Inspiration strikes unexpectedly. Sometimes, it’s a quiet moment in the student parking lot. When Myles Hamilton (12) saw Lila Flowers (12) wearing a pair of Ray-Ban Round Metals more than a year ago, it was the beginning of an ambition that would shape his future.
“I wanted [the Ray-Bans] because they were really trendy at the time … I told both of my parents they should get them for Christmas, so I ended up with two pairs of the same sunglasses,” Hamilton said. “I sold one and put that money toward a the Dior Composit 1.0s, which were around $400.”
Hamilton cut back on gas money to buy more shades. But the high price of high-end sunglasses, coupled with a desire to rebrand himself, led him to consider designing his own line. In the summer of 2015, he sat down and drew a pair of sunglasses.
“I fit the sunglasses to something that I would want … I just put it all together in one drawing,” Hamilton said. “I felt stupid because I was sitting there, I had drawn it for three hours, and I was thinking to myself, ‘How are sunglasses even made?’”
One YouTube video on the manufacturing process, one freelance engineer and one week later, Hamilton found himself with a design of his sunglasses.
“I gave [the engineer] all the information and the sizes,” Hamilton said. “He sent me a 360 degree wrap-around view of these sunglasses I had drawn the week before.”
In January, Hamilton took the blueprint file of the sunglasses and sent it to a manufacturer he had found. Within 24 hours, he had a response and put in an order for a sample, which took a week to arrive.
“I had the sample and I was looking at it, and I thought it was the weirdest thing,” Hamilton said. “I drew something, and all of a sudden it’s a piece in front of me. And at that moment, I said, ‘You need to pursue this.’”
So he took out a loan and placed the order. He created an Instagram account and website where people could reserve pairs of the sunglasses, which he named SKAR, pre-production. With that first model, his line, MYLES HAMILTON, was a reality.
“It’s called MYLES HAMILTON because I wasn’t going to look for some b——t reason to give it a name, and I kind of want my name to be out there,” Hamilton said.
As for SKAR, the name came from the idea that “if you have a scar on your skin,” it’s “obvious.” According to Hamilton, the SKAR model is not “typical.” They’re just like a scar on your face — “they’re going to stand out.”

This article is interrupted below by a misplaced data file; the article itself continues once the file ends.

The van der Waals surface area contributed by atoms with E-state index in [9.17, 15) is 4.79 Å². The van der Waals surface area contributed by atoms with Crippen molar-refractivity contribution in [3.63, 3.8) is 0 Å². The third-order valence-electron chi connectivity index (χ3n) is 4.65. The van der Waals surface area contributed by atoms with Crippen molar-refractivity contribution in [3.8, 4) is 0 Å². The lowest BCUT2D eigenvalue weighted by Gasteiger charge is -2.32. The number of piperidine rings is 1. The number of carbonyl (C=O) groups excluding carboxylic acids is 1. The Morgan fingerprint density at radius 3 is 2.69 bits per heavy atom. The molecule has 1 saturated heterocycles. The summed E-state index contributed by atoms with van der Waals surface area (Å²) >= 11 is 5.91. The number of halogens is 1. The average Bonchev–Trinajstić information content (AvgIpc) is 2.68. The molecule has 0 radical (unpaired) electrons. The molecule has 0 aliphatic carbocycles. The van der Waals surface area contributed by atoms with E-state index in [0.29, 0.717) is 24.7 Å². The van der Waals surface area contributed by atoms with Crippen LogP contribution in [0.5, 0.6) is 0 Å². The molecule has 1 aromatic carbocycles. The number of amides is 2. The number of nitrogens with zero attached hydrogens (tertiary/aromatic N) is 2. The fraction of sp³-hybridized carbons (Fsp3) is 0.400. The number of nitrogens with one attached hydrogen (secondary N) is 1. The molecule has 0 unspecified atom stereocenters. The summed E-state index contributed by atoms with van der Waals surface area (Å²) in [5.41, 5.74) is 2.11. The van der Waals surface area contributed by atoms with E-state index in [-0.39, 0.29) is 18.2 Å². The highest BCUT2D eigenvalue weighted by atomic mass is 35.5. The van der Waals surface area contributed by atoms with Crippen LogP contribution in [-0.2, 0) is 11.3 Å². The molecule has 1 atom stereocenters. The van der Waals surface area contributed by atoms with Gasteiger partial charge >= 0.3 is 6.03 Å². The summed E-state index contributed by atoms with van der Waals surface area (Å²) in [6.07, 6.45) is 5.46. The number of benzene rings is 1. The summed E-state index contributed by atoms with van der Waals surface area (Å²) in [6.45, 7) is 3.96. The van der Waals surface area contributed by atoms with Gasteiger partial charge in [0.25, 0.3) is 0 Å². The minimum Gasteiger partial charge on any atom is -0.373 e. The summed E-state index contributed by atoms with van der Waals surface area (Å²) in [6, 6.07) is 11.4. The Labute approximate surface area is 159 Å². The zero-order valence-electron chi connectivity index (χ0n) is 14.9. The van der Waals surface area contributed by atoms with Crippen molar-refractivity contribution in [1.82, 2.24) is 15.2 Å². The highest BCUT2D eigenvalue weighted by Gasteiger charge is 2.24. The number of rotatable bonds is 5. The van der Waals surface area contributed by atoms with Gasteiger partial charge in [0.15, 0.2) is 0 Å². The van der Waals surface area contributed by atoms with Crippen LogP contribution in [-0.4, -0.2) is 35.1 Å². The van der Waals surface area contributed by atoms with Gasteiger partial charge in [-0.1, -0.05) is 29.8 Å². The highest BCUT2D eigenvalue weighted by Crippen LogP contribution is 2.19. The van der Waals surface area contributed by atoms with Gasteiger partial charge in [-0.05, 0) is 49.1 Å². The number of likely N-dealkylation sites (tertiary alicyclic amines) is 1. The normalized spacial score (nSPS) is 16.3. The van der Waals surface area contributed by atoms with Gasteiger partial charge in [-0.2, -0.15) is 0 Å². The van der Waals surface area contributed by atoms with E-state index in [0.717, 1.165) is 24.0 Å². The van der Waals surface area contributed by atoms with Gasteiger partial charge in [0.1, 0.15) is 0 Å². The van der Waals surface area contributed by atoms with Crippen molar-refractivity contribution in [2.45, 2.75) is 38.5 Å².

“These are a mixture between a basic pair of Ray-Bans and a high-end pair of sunglasses in an accessible price point, not $15 at Urban Outfitters or $160 at Sunglass Hut,” Hamilton said.
“Everything about them is unique. It wouldn’t have made sense for me not to call them SKAR.”
Hamilton is excited to sell his sunglasses and confirm that there is interest in his line. At the time the Falconer went to press, he had around 50 reservations.
“When I launched it, the next day at school people were coming up to me [asking] ‘When can I buy your sunglasses?’” Hamilton said. “I’m not saying … ‘I’m super cool now, people want me,’ but when people found out about my line, it was an opportunity to talk to me about something actually interesting in lieu of small talk.”
Before he started his line, Hamilton another senior in high school. He planned to take the “traditional” route of finding a freshman roommate, getting a dorm and going to college — “the whole nine yards.” He’s on track to do that with one small change; as part of the Trojan Transfer Plan, he’ll attend community college in Santa Monica for a year before enrolling in the University of Southern California, but he plans to use the year to expand his line. He wants to get his sunglasses in stores and release a new collection; he chose a school in the Los Angeles in order to do so.
“I thought getting rejected from all these [colleges], and I’ve been given the opportunity from USC to do the transfer plan,” Hamilton said. “I have this year to really figure things out, and it’s changed the way I look at my future. Before, I was looking at it in terms of where are my grades, where am I getting into college, what am I doing after college. Now it’s just so much more open-ended.”
“Obviously, it would have to take off for [it to be my career],” Hamilton said. “It’s just something that’s cool as an 18-year-old because I’ve found a lot more respect for myself in doing this. I feel like I know so much more about supply and demand and how the resource industry works … I’ve learned more about real-world things.”
And SKAR is certainly a carefully crafted, “real-world thing.” One of the most important things to stress about SKAR, Hamilton said, is the level of consideration that has been put into it.
“These aren’t just throwaway, cheapo … they’re a piece,” Hamilton said. “I worked hard on them, I designed them, I’ve gone through so many numbers to figure out a price and I think I’ve finally landed on the zone where I think I can grab people regardless of what their budget is for a pair of sunglasses.”
Since that instance in the parking lot, Hamilton has had grand designs on his future. He now has a website to finalize, a line to manage, and a launch to complete. Next stop: Los Angeles.